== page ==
Few who have been following closely the progress of the US-trained Iraqi security forces were surprised that so many of them appeared to have abandoned their posts in Mosul when Isis attacked, he added.
Isis now counts 15,000 hardened fighters in its ranks, according to regional experts, and, in addition to funds from private jihadi networks in the Gulf, it has developed internal sources of financing, through oil smuggling in Syria, racketeering and kidnappings.
Isis has seized oilfields in Syria’s Deir Ezzor province or made alliances with tribes to extract oil.
In financial terms, 2014 has been dramatically successful for the group, after fighters looted hundreds of millions of dollars from Mosul banks. According to the Council on Foreign Relations, Isis was already extorting taxes from businesses in Mosul before its takeover, netting perhaps as much as $8m a month.
Isis is the successor to the group that was known as al-Qaeda in Iraq and was so brutal in its methods that it drove Sunni tribes, with help and financial incentives from the US military, to turn against it in 2006. Isis learnt a lesson. “Isis decided the solution was better military power and that it should be a harder version of al-Qaeda,” said Ms Lewis.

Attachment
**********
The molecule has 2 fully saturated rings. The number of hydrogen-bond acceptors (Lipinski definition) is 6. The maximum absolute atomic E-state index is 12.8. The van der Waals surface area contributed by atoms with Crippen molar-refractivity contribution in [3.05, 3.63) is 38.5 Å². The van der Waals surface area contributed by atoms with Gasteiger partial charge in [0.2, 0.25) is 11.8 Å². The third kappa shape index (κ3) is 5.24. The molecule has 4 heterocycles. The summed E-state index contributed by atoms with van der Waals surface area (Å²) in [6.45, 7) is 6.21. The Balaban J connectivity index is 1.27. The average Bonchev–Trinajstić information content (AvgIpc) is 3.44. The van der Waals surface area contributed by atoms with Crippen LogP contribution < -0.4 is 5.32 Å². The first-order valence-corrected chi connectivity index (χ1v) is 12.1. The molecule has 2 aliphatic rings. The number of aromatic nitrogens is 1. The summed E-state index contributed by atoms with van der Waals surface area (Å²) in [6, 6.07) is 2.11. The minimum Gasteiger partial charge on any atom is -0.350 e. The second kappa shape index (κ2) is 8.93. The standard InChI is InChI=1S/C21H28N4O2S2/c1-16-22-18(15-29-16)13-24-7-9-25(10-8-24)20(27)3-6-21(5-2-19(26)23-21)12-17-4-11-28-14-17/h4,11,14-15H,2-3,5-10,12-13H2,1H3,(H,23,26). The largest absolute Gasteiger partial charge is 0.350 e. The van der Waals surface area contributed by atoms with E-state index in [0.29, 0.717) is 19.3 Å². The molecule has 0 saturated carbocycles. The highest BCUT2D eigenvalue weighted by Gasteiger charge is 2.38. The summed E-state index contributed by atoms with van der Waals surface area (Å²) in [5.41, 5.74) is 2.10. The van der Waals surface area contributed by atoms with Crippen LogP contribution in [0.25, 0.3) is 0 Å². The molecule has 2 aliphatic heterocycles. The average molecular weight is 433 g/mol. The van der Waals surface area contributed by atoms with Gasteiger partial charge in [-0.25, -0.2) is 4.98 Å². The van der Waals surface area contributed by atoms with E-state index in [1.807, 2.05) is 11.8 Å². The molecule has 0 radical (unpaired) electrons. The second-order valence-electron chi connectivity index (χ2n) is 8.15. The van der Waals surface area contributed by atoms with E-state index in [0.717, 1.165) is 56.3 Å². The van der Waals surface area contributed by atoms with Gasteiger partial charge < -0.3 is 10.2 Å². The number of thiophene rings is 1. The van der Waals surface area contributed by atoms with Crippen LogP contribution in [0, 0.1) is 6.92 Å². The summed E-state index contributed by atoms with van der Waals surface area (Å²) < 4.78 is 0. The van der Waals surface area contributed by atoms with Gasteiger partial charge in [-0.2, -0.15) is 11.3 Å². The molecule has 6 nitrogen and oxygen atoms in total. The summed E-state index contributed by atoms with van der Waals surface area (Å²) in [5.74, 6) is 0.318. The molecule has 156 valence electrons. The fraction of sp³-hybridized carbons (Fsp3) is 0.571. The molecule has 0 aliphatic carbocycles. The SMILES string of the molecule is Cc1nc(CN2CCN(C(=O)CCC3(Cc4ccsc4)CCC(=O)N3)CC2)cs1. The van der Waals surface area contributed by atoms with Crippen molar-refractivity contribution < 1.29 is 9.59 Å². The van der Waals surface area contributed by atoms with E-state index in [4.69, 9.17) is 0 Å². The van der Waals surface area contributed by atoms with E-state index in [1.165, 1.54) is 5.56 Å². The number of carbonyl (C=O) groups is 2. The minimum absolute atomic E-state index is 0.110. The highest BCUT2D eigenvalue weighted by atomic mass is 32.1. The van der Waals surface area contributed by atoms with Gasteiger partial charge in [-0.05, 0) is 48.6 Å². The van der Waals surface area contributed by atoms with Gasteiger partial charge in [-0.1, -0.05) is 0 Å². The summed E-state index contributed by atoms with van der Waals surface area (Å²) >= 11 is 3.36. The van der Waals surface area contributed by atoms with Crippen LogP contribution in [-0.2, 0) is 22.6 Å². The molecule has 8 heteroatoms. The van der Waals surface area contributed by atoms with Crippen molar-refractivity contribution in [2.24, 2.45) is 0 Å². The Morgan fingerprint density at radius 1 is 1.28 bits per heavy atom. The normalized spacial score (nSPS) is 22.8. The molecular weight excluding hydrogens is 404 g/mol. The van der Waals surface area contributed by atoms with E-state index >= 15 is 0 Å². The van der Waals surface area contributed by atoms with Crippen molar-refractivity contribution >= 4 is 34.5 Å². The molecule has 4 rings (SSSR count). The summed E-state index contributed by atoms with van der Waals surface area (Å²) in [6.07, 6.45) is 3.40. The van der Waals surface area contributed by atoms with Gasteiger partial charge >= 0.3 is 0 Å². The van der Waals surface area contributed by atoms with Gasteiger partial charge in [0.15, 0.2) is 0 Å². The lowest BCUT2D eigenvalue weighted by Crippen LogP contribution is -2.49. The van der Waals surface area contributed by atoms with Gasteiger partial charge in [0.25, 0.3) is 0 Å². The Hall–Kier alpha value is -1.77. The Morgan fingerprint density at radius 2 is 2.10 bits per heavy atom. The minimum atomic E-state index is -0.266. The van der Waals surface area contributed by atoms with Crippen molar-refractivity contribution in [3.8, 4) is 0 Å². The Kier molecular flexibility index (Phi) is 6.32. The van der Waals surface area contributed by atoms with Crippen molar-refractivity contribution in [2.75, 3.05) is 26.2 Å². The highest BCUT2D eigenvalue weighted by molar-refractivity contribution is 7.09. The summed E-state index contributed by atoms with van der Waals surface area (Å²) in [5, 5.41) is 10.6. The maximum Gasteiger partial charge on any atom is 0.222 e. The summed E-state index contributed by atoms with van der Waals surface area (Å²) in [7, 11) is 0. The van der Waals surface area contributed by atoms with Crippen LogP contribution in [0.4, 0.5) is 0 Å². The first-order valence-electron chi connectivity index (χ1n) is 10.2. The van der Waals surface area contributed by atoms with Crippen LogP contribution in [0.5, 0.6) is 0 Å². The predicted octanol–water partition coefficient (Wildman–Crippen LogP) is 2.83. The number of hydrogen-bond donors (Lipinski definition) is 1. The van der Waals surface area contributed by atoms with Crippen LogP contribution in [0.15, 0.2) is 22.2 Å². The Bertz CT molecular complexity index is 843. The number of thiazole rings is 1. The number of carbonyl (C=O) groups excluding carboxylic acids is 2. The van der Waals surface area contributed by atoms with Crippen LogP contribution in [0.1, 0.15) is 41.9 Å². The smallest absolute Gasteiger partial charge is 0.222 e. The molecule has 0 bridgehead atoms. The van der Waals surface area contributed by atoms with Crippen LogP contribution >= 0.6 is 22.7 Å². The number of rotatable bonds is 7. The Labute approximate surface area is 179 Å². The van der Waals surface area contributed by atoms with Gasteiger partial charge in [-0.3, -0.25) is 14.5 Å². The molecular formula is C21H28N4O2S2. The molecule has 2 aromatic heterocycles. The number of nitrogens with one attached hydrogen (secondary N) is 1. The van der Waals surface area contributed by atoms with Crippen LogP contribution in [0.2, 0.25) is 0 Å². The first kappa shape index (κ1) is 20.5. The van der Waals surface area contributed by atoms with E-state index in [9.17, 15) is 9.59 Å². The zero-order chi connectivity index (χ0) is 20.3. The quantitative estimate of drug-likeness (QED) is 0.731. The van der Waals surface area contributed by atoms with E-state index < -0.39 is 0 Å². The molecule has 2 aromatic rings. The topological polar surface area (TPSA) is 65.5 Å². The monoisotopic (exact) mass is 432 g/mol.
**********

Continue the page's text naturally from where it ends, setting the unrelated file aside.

And yet the group has adapted to new modern methods of spreading its message. Deft use of social media has been at the forefront of its campaigning tactics in Syria and Iraq. When it comes to using platforms such as Twitter, Isis is “probably more sophisticated than most US companies,” said Aaron Zelin, an expert on jihadis and fellow at the Washington Institute.
Before last week’s takeover of Mosul, Isis-linked accounts on Twitter were flooded with a co-ordinated campaign of hashtags and images, carefully calibrated to shock – and inspire.
Mr Zelin pointed to Isis activities on social media in Syria as having paved the way for their propaganda war in Iraq. Images stream out of Raqqa – the group’s stronghold in the north of the country – on Facebook, Twitter and YouTube depicting the proto-state it is creating there.
Isis’s use of social media has been one of the main reasons why it has become the single most popular organisation for fighters from foreign countries – including an estimated 2,000 from Europe, according to estimates from western intelligence agencies.
For all such successes, it remains to be seen whether Isis will be able to consolidate its grip in Iraq. In Syria, the group has long sparred with al-Qaeda’s official affiliate, Jabhat al-Nusrah, and alienated more moderate Syrian rebel groups, sparking battles that drove it out of Aleppo and much of Idlib in the north.
“The question [in Iraq] is how they will deal with the other insurgents,” said Mr Zelin. “For now, they are in a marriage of convenience of forces opposed to Maliki [prime minister Nouri al-Maliki].”
For all its attempts at building a disciplined, professional military striking force, analysts said the ferocity with which Isis pursues its ambitions could quickly alienate those it seeks to govern in its so-called Islamic state. “It’s the old problem of the scorpion and the fox,” said Mr Inkster. “The jihadi ideology contains the seeds of its own destruction.”